3. Results and Discussion

The composition of acetylene carbon black was analysed for macro- and microelements by optical emission spectrometry. The results of the analysis are presented in Table 1.
Table 1. Elemental analysis of dry ash of acetylene carbon black
In the composition of the solution formed as a result of hydrochloric acid treatment, macro- and microelements were also determined by optical emission spectrometric method. The results of the analysis are presented in Table 2.
Table 2. Composition of the solution after treatment
Analysis of the results showed the presence of metal salts, soluble and insoluble in hydrochloric acid. The sol level of carbon black was determined relative to ASTM D 1506 and its value was 15.8%. The effect of acid concentration on acid black treatment on carbon black quality was determined. The results obtained are presented in Table 3.
Table 3. Hydrochloric acid to the degree of sol of the carbon black effect of concentration
Table 4. Composition of the residual mass of carbon black heating process
The process took 1 hour. The analysis of the results shows that the sol of the treated carbon black decreases from 15.8 to 0.5% as the hydrochloric acid concentration increases in the range of 1-30%.
Increasing the acid concentration by 34% (concentrated) has virtually no effect on the sol of level. Hence, the optimum concentration of hydrochloric acid in the acid treatment of carbon black is 30%. Under these conditions, the carbon black of sol of rate reached to be 0.5%. So, the sol level of the studied institution is high and is considered unsuitable for use as an additive in the rubber industry. To improve its quality, acid processing is required.
Morphological examination of the surface of carbon black samples was performed using a scanning electron microscope. In general, a sharp decrease in the level of sol of was observed in acidic treatment when 15% acid was used for 1 hour.
Analysis of the results shows that when a carbon black sample treated with 15% hydrochloric acid is examined under a scanning electron microscope, it has a porous structure. SEM analysis showed that the composition of carbon black is 96.6% carbon, 2.8% oxygen, 0.5% chlorine, and 0.1% sulphur (Fig.1.b). A sharp decrease in the level of sol was observed in acidic treatment when 20 % acid was used for 1 hour [12-14].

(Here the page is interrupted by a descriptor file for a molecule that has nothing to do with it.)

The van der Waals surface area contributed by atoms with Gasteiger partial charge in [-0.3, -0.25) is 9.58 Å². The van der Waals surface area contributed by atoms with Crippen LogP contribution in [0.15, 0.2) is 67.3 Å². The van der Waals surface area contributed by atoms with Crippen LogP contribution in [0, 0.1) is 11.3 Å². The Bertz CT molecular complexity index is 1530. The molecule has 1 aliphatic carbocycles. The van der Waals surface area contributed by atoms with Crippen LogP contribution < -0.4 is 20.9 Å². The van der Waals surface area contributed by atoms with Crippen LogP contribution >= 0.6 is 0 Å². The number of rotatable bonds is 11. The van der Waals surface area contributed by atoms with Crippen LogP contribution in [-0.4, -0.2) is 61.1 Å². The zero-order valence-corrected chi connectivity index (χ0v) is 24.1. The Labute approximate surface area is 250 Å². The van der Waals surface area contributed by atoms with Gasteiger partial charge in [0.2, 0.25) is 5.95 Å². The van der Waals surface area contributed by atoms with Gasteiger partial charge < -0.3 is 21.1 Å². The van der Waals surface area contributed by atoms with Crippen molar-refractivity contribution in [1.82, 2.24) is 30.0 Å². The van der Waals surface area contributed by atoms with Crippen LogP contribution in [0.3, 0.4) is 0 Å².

Figure 1. SEM image and analysis of carbon black sample: a) Image of carbon black processed in 15% acid; b) The elemental composition of the carbon black treated with 15% acid
A carbon black sample treated with 20% hydrochloric acid has a higher degree of porosity than a sample treated with 15% hydrochloric acid. SEM analysis showed that the composition of carbon black is 96.9% carbon, 2.7% oxygen, 0.4% chlorine (Fig.2.b).
Figure 2. SEM image and analysis of carbon black sample: a) Image of carbon black processed in 20% acid; b) The elemental composition of the carbon black treated with 20% acid
The differential heat of benzene adsorption studied in carbon black is shown in Figure 3. In the initially adsorbed modified and unmodified carbon black, the benzene adsorption temperatures ranged from 70 kJ/mol to 63 kJ/mol at 0.55 mmol/g, respectively; At 1.43 mmol/g it decreased from 63 kJ/mol to 44 kJ/mol. Then the adsorption in both carbon black was 0.56 and 8.12 mmol/g; At 1.43 and 4.2, 2 clearly visible phases are formed: the first is adsorbed at a heat value of ∼60 and ∼46 kJ/mol, and the second at a heat value of ∼51 and ∼44 kJ/mol.
Figure 3. Differential heat values (Qd) of benzene adsorption are given in -modified carbon black, -unmodified carbon black samples at 303 K. Barcodes Condensation value of benzene at 303 K
In the final stage of adsorption (8.43 and 4.2 mmol/g), the heat is reduced to the heat of condensation (up to 35.9 kJ/mol). In the first high-energy phase, the active centres with benzene form π-complexes, and the localization of the formed complexes are observed at the intersections of micro-pores of appropriate size. Subsequently, adsorption takes place in the vertical (second stage) and horizontal (third stage) structural pores of carbon black, because in terms of the level of adsorption heat they correspond to the adsorption heat of benzene in these pores. In the third stage, with another molecule of benzene, the rest of the active centre's form π-complexes in the form of sandwiches, which are located along the width of the pores.
The decrease in the adsorption heat value along the curve during the transition from high energy to low energy indicates the adsorption of one benzene molecule into two functional groups. The adsorption heat going up in the pores in the perpendicular position is high in both sections. The high differential heat of adsorption indicates the formation of p-complexes (C6H6/(functional group)) in cations containing carbon black. In the second section, the formation of C6H6/(functional group) complexes through the p-bond in adsorption also goes through the pores. After benzene is adsorbed in the pores, carbon black is adsorbed in very small amounts in the form of adsorbate-adsorbate in the pores. As the porosity increases, the differential heat value of benzene adsorption gradually decreases. In carbon black, the mechanisms of benzene adsorption isotherms from the initial state to saturation were studied (Fig. 4). The isotherm is characterized by graphical coordinate axes and the amount of adsorption (a, mmol/g). Adsorption isotherms initially start at 0.01-0.02 mmol/g, with an isotherm value of 9.9-8.3 ln (P/Ps). With small changes, the isothermal lines gradually rise. These changes in the isothermal lines are explained by the adsorption of carbon black into pores of different structures. No migration of functional groups into the connecting cavity was observed in the pores in the vertical and horizontal positions, ion-molecular complexes are formed in the pores of carbon black. Adsorption isotherms were described using the three-dimensional saturation theory of volumetric saturation. The mobility of benzene is reduced in carbon black pores. In this way, the adsorption mechanisms from the initial saturation to the final saturation were studied.